Not to get too technical but when these torque pulses are measured as a function of crankshaft position they will show a positive peak and a negative peak. It’s this negative peak that we are most interested in as these negative peaks contain the complex harmonic orders that cause the problems. Just to make things even more understandable, the positive peaks are assembled into groups of peaks and averaged out and become what is known as “Mean Torque” values which is what an engine dyno measures. Engines that have more cylinders with more firing events per revolution typically have lower negative torque pulses as the time between firing events is less. These engines typically have lower harmonics and always appear to run smoother.


To help absorb the twisting of the crankshaft and the springing effect they go through at high frequencies, dampers or absorption units, are fitted to the pulley end of the crankshaft. These units typically have a single resonate frequency which are designed or tuned by the MMOI of the material used to absorb and counter the twisting effects. More modern units have elastomers O rings that can now have a single but wider band (RPM) effect. It is this type of damper we supply to the Porsche customer. These O rings come in different durometers that can be tuned to specific inertia weight to eliminate torsional crankshaft twisting.


The discussion of the actual torsion twisting is very complex and beyond this discussion. The testing that was performed and the fitment of the damper removed the twisting of these crankshafts down to tenths of 1 degrees of movement. Prior we saw upwards of 2 – 3 degrees of twisting. Since fitting these units we have not had one failure reported and in two occasions the damper had an immediate positive effect on the running of the engine. One engine, a Turbo 3.6L, ran over 212 MPH and another just broke the world record for a 997TT car. Two good results showing that fitting these dampers had a positive effect and not a negative one.


Let’s talk about some of the failures seen. Crankshaft pulley’s coming loose, camshaft actuator bolts coming loose and oil pump scavenge gears breaking. We now understand why, now let’s look at these individual part failures.


Starting with the crankshaft pulley bolt. It’s directly connected to the crankshaft and at the end of the crankshaft that sees the highest forces and movement.


The oil pump gears are made from sintered metal or commonly called powered metal. OEM’s use this material as it’s cheap to make parts from. The oil pump is connected to the crankshaft via the 1st motion shaft commonly called in the Porsche world as the intermediate shaft. They are connected by a combination of straight or tapered spur gears. The excitements or harmonics created travel through the gears and down the pump driveshaft and end up in the oil pump at the weakest parts, the gears. Remember that “noodle” reference I made previously? Wear patterns on these 1st motion spur gears show that the drive side of the gear is not the only one coming into contact with its pair.


Now let’s talk about the camshaft actuators. These seem to be the more common failure. They are held together by five 6.0mm bolts. It does need to be said that not all engines have failed. That has to be considered and a lot of the ones that have not failed are probably driven differently and at speeds either above or below where the Porsche 6 has the most problems.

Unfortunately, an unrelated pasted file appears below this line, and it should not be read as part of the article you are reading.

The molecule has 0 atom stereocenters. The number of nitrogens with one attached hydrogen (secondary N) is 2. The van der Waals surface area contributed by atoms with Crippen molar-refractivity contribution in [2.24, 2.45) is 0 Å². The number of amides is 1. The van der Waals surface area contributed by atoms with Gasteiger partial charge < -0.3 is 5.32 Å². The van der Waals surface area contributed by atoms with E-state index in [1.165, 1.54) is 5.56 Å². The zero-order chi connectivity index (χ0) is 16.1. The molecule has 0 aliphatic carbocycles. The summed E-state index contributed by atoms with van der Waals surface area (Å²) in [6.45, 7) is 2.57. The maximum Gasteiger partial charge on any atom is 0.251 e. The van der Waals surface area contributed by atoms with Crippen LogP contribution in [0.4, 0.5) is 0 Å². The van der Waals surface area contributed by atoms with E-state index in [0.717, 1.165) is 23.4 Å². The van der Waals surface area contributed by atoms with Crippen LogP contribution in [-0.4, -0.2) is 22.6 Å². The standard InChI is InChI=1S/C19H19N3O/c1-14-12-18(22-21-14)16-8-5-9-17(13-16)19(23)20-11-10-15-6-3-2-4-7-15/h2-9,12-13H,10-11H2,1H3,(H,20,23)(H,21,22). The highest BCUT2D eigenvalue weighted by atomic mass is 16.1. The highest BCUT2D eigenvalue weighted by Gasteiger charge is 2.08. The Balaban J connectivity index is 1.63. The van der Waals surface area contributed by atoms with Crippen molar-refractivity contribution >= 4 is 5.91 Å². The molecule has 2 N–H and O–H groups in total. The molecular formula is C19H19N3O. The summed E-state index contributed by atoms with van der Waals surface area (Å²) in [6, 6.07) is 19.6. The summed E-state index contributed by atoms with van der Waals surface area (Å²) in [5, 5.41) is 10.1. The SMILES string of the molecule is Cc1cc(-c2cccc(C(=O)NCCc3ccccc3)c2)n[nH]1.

GT3 Cup engines are a good example of this, but they are still affected. The RPM that causes the most destruction is below the RPM that most Cup engines are run at. Although they still generate the same harmonics and excitements. Another way of putting it is the difference between highway driving and race track driving. A race engine is typically running through a wider RPM range and doing it a lot quicker time wise. The crankshaft doesn’t spend anywhere near the time at the critical frequencies as a street engine does. With that said, it still creates the same harmonics but the time is less to cause damage seen in street driven engines.


Now let’s consider a critical factor in how a race engine makes torque. The cylinder head and the valve train assembly, intake system, cylinder head ports, valves, camshafts and their control and behavior are all absolutely critical in making power. The excitements that are created within the crankshaft, go through the 1st motion shaft gears, up the camshaft drive chains and into the valve train. The street engine has the actuators that have the bolt problem. The cup engines have fixed camshaft drive gears but still get excited. Now we have valve train issues and have to try to control the excitements coming up through the chains and into the valve train. We see uneven wear patterns on upper valve spring retainer faces, cam followers, timing chain stretch resulting in chain guide wear, valve seats, valve margins and possibly could contribute to the accelerated wear of the valve guides. These forces induce uncontrollable valve spring surge which we try to control by adding more nose pressure or springs with a higher spring rate. All of which rob power. These engines are typically “timed” by using “close enough” setting tooling, but accuracy is all over the place and in race engines we are always looking at the power losses that we “giveaway.” We expect the cam timing or valve timing, as it should be called, to be exactly as we set it up in assembly when the engine is at 8800 RPM. Instead it’s all over the place.


These may be small losses individually, but when added together per engine revolution add up to quite a lot of power losses. Making horsepower is hard enough without giving it away by not looking at what is going on. Some of the advantages we have gained back are in the “loss column” not in the “look at what we have done” column. It’s one thing trying to make more power by invention, it’s another recovering the power losses we lose in just turning the engine over.


This is a simple overview of what is actually going on inside your engine when it’s running. A lot more than many understand or consider. Consideration of all consequences have to be evaluated and taken into account when building these engines. Even stock engines fail as OEM’s are forced to make parts lighter to meet ever tightening Federal Fuel Economy Standards.


Unfortunately in this business, the quest for these huge power numbers becomes the driving force without any sort of understanding or engineered application. It’s easy to throw parts at an engine and “hot rod” them to make more power. It’s another to understand what you are doing and the dangers that are involved in this type of work.